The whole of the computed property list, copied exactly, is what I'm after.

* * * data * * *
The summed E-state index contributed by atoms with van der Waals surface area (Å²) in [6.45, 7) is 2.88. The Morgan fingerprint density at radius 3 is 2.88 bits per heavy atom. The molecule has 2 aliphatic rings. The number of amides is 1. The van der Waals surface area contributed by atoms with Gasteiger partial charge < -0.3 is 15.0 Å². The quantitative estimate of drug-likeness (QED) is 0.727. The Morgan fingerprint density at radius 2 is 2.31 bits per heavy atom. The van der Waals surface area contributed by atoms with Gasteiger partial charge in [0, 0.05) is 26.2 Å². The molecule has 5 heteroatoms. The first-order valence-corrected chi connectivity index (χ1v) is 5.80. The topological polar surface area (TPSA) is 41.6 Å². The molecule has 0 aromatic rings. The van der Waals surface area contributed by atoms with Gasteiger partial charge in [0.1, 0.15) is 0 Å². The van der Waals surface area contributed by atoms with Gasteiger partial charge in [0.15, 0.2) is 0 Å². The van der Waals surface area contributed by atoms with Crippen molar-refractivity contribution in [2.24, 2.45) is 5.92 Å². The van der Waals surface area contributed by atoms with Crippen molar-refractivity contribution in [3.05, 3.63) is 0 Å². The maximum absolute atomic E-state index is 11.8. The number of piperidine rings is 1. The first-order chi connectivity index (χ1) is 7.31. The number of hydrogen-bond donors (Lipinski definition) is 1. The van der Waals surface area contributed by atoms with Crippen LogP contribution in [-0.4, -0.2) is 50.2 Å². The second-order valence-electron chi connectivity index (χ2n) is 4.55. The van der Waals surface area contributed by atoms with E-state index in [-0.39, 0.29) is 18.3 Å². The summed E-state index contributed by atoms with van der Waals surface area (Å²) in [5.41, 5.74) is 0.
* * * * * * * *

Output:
The summed E-state index contributed by atoms with van der Waals surface area (Å²) in [6.45, 7) is 2.88. The Morgan fingerprint density at radius 3 is 2.88 bits per heavy atom. The molecule has 2 aliphatic rings. The number of amides is 1. The van der Waals surface area contributed by atoms with Gasteiger partial charge < -0.3 is 15.0 Å². The quantitative estimate of drug-likeness (QED) is 0.727. The Morgan fingerprint density at radius 2 is 2.31 bits per heavy atom. The van der Waals surface area contributed by atoms with Gasteiger partial charge in [0, 0.05) is 26.2 Å². The molecule has 5 heteroatoms. The first-order valence-corrected chi connectivity index (χ1v) is 5.80. The topological polar surface area (TPSA) is 41.6 Å². The molecule has 0 aromatic rings. The van der Waals surface area contributed by atoms with Gasteiger partial charge in [0.1, 0.15) is 0 Å². The van der Waals surface area contributed by atoms with Gasteiger partial charge in [0.15, 0.2) is 0 Å². The van der Waals surface area contributed by atoms with Crippen molar-refractivity contribution in [2.24, 2.45) is 5.92 Å². The van der Waals surface area contributed by atoms with Crippen molar-refractivity contribution in [3.05, 3.63) is 0 Å². The maximum absolute atomic E-state index is 11.8. The number of piperidine rings is 1. The first-order chi connectivity index (χ1) is 7.31. The number of hydrogen-bond donors (Lipinski definition) is 1. The van der Waals surface area contributed by atoms with Crippen LogP contribution in [-0.4, -0.2) is 50.2 Å². The second-order valence-electron chi connectivity index (χ2n) is 4.55. The van der Waals surface area contributed by atoms with E-state index in [-0.39, 0.29) is 18.3 Å². The summed E-state index contributed by atoms with van der Waals surface area (Å²) in [5.41, 5.74) is 0.